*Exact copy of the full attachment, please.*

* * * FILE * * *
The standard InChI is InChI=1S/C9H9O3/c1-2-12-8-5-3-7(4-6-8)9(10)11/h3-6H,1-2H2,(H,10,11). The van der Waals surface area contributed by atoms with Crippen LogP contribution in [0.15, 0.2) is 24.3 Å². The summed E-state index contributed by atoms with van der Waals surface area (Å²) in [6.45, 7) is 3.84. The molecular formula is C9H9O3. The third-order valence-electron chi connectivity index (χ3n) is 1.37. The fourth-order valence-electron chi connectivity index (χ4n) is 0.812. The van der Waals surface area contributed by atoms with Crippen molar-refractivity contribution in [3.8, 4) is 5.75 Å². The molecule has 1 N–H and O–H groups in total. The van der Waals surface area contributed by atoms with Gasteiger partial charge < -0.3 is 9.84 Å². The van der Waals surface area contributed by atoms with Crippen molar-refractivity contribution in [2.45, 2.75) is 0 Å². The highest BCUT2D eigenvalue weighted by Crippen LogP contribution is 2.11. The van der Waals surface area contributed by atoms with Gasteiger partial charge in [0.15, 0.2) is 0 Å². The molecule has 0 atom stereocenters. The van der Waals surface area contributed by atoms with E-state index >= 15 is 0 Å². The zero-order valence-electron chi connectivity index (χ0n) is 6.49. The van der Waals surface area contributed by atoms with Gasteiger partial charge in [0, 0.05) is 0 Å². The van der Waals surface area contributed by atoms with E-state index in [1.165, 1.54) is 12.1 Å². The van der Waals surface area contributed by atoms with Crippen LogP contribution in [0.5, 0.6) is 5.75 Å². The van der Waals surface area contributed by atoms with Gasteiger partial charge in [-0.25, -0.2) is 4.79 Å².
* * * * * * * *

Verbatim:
The standard InChI is InChI=1S/C9H9O3/c1-2-12-8-5-3-7(4-6-8)9(10)11/h3-6H,1-2H2,(H,10,11). The van der Waals surface area contributed by atoms with Crippen LogP contribution in [0.15, 0.2) is 24.3 Å². The summed E-state index contributed by atoms with van der Waals surface area (Å²) in [6.45, 7) is 3.84. The molecular formula is C9H9O3. The third-order valence-electron chi connectivity index (χ3n) is 1.37. The fourth-order valence-electron chi connectivity index (χ4n) is 0.812. The van der Waals surface area contributed by atoms with Crippen molar-refractivity contribution in [3.8, 4) is 5.75 Å². The molecule has 1 N–H and O–H groups in total. The van der Waals surface area contributed by atoms with Gasteiger partial charge < -0.3 is 9.84 Å². The van der Waals surface area contributed by atoms with Crippen molar-refractivity contribution in [2.45, 2.75) is 0 Å². The highest BCUT2D eigenvalue weighted by Crippen LogP contribution is 2.11. The van der Waals surface area contributed by atoms with Gasteiger partial charge in [0.15, 0.2) is 0 Å². The molecule has 0 atom stereocenters. The van der Waals surface area contributed by atoms with E-state index >= 15 is 0 Å². The zero-order valence-electron chi connectivity index (χ0n) is 6.49. The van der Waals surface area contributed by atoms with Gasteiger partial charge in [0, 0.05) is 0 Å². The van der Waals surface area contributed by atoms with E-state index in [1.165, 1.54) is 12.1 Å². The van der Waals surface area contributed by atoms with Crippen LogP contribution in [0.5, 0.6) is 5.75 Å². The van der Waals surface area contributed by atoms with Gasteiger partial charge in [-0.25, -0.2) is 4.79 Å².